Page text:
When the Pittsburgh Steelers traded up into the 5th round to select Wisconsin defensive lineman Isaiahh Loudermilk, they cited two key reasons as to why. First, his size, one of the rare 3T/4i lineman who could fit well in the Steelers’ defense. Two, his easy evaluation coming from a pro-style defense with the Badgers.
In an interview with Steelers.com’s Missi Matthews, Loudermilk spoke to the latter point, noting his transition from college to pros hasn’t been steep.
“It’s all gone pretty smooth so far,” he told Matthews. “Luckily the defensive scheme and the verbiage and things we said at Wisconsin have carried over extremely well. It’s been a smooth transition. I’m used to a lot of the stuff that we do, a lot the schemes that we do. So it’s been smooth sailing.”
Loudermilk played in an odd front at Wisconsin, one of just a handful of college defenses that uses a 3-4 as their base defense. It’s a similar system and style to what the Steelers run making his evaluation and now his transition to the NFL a lot easier.
We wrote as much in an article shortly after the draft, highlighting the similarities in alignment and assignment and concluding:
“Loudermilk should have a relatively easy learning curve into the NFL. He’s technical, well-coached, and the system he’s now playing in is awfully similar to the one he’s leaving…I can understand what attracted him to the Steelers, especially knowing there were very few guys in this draft who have his body type (6’6″, 290 lbs.) with experience in a “pro-style” defense.”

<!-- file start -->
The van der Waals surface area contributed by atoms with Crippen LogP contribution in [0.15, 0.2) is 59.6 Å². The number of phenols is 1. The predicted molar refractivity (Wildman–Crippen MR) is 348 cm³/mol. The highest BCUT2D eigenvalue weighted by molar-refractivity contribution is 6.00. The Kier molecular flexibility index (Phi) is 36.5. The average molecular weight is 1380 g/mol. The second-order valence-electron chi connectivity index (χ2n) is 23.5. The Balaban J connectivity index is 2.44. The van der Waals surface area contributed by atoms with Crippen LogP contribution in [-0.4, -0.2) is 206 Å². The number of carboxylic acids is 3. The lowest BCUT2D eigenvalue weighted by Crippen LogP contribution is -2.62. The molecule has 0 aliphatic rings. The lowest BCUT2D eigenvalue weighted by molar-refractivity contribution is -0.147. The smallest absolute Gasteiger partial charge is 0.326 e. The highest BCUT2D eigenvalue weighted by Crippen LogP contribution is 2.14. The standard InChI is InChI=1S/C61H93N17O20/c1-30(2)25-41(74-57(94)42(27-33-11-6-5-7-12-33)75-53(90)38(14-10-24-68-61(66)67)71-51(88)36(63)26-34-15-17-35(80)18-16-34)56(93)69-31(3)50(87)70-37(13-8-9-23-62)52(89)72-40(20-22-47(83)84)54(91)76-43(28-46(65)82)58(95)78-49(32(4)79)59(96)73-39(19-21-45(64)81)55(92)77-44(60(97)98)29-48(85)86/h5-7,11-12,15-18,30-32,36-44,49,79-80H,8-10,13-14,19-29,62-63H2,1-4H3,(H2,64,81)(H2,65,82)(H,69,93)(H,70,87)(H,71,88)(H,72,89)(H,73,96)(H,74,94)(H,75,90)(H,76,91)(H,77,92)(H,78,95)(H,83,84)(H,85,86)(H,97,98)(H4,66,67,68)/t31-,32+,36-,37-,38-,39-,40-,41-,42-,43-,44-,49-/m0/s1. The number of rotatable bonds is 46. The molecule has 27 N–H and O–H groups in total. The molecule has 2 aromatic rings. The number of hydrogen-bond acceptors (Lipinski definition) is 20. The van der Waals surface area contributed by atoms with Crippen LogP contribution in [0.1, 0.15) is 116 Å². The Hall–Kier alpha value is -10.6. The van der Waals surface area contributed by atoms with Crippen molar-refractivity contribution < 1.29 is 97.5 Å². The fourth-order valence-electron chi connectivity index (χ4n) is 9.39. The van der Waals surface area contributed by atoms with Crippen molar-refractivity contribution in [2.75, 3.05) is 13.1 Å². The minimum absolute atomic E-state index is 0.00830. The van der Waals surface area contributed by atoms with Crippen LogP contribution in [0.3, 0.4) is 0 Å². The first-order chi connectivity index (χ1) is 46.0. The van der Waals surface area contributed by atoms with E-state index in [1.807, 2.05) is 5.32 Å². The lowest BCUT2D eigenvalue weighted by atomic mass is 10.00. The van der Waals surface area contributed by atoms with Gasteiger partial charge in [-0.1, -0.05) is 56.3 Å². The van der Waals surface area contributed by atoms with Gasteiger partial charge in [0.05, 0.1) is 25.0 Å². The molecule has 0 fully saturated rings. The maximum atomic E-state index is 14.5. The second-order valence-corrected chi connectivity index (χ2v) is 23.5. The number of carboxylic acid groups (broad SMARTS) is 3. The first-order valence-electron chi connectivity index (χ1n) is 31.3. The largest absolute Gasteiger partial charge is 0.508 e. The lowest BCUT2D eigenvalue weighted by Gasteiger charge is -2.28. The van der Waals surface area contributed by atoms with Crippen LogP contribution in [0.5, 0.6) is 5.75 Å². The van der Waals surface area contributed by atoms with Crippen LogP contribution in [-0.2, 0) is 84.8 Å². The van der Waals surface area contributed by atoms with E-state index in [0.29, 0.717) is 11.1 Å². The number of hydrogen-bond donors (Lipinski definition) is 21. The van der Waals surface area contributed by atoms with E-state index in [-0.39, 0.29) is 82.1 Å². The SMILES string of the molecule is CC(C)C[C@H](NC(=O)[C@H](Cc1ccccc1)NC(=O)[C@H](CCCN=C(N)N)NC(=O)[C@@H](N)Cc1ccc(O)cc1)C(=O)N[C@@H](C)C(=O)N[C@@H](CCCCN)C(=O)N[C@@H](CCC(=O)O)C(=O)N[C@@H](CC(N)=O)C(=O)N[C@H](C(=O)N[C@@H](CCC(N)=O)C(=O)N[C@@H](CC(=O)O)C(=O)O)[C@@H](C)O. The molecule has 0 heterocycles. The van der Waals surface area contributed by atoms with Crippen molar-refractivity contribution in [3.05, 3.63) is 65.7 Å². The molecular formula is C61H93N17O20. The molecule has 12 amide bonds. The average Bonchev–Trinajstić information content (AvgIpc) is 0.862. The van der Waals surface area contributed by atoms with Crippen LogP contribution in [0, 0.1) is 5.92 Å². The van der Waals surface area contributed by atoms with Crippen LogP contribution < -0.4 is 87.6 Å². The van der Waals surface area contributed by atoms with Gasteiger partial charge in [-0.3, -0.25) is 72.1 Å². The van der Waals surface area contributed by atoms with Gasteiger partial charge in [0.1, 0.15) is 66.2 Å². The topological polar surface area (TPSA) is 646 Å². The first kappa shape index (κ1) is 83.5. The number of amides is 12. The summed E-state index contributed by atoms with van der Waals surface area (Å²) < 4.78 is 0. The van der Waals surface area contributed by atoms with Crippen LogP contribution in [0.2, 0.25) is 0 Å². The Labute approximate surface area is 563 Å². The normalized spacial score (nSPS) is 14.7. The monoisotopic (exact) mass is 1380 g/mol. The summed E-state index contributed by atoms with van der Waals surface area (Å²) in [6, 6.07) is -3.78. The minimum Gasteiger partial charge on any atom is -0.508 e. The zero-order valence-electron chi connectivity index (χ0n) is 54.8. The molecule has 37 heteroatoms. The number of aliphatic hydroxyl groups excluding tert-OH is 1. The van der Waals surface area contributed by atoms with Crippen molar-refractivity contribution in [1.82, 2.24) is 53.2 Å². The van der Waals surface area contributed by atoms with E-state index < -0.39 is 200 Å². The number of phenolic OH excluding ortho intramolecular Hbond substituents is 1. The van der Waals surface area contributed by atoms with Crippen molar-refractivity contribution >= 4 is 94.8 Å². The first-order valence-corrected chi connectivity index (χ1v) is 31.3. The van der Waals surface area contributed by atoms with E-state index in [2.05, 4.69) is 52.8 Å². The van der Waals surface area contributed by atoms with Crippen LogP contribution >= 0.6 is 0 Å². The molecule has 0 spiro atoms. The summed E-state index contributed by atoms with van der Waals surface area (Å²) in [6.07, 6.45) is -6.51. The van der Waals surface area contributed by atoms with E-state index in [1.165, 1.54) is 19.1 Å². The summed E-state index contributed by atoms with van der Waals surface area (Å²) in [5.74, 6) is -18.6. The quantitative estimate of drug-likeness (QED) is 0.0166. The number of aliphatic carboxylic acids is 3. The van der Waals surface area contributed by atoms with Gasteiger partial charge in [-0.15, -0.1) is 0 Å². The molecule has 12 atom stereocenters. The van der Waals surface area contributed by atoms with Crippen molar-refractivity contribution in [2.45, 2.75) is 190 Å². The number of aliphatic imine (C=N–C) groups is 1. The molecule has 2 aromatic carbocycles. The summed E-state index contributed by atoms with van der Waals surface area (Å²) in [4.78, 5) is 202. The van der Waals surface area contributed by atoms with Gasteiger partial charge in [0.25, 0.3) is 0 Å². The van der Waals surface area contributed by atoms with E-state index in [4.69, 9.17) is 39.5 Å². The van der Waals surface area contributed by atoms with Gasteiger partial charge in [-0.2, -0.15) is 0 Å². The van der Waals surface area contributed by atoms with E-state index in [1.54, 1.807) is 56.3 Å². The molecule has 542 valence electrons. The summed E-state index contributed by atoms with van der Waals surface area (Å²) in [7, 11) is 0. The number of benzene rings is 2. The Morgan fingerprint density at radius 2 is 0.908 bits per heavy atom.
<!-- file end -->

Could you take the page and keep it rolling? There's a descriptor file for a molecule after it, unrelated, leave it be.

He seems to be echoing all those thoughts with those comments. At Wisconsin, he played for DC Jim Leonard, one of the brightest defensive minds in college football and rising star. Leonard himself was a longtime NFL safety. Loudermilk’s defensive line coach was Inoke Breckterfield spent several years at Pitt, coaching Aaron Donald and molding him into the dominant force he is today. So Loudermilk was well-coached through and through.
What has been a big jump is where he’s come from. In high school, he played eight-man football a far cry from the competitive, full-scale nature of places like Texas, Florida, and Pennsylvania, where Friday Night Lights is a regional pastime. But his size and talent he showed there got him to Wisconsin, where he grew into his frame and adjusted to playing in the Big Ten. He was a steady presence along the Badgers’ defensive line, stout against the run, collapsing the pocket, and routinely batting down passes. Now he’ll look to do the same in Pittsburgh.